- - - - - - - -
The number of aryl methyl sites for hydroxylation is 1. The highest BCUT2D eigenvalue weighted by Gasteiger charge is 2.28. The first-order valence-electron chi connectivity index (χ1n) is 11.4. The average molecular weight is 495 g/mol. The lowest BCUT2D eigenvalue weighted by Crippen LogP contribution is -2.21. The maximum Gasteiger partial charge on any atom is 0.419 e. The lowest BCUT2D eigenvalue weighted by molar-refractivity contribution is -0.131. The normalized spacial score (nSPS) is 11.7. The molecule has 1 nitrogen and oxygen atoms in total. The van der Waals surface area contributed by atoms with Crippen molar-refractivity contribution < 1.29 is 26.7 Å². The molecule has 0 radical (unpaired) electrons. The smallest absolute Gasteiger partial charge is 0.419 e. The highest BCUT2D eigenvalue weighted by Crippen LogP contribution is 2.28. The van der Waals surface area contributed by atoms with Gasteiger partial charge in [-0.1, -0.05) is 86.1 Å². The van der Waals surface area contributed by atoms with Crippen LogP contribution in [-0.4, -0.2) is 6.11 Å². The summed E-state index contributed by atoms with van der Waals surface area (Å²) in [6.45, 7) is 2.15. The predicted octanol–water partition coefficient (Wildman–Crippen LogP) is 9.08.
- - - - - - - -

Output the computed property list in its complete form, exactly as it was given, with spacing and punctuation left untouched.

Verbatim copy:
The number of aryl methyl sites for hydroxylation is 1. The highest BCUT2D eigenvalue weighted by Gasteiger charge is 2.28. The first-order valence-electron chi connectivity index (χ1n) is 11.4. The average molecular weight is 495 g/mol. The lowest BCUT2D eigenvalue weighted by Crippen LogP contribution is -2.21. The maximum Gasteiger partial charge on any atom is 0.419 e. The lowest BCUT2D eigenvalue weighted by molar-refractivity contribution is -0.131. The normalized spacial score (nSPS) is 11.7. The molecule has 1 nitrogen and oxygen atoms in total. The van der Waals surface area contributed by atoms with Crippen molar-refractivity contribution < 1.29 is 26.7 Å². The molecule has 0 radical (unpaired) electrons. The smallest absolute Gasteiger partial charge is 0.419 e. The highest BCUT2D eigenvalue weighted by Crippen LogP contribution is 2.28. The van der Waals surface area contributed by atoms with Gasteiger partial charge in [-0.1, -0.05) is 86.1 Å². The van der Waals surface area contributed by atoms with Crippen LogP contribution in [-0.4, -0.2) is 6.11 Å². The summed E-state index contributed by atoms with van der Waals surface area (Å²) in [6.45, 7) is 2.15. The predicted octanol–water partition coefficient (Wildman–Crippen LogP) is 9.08.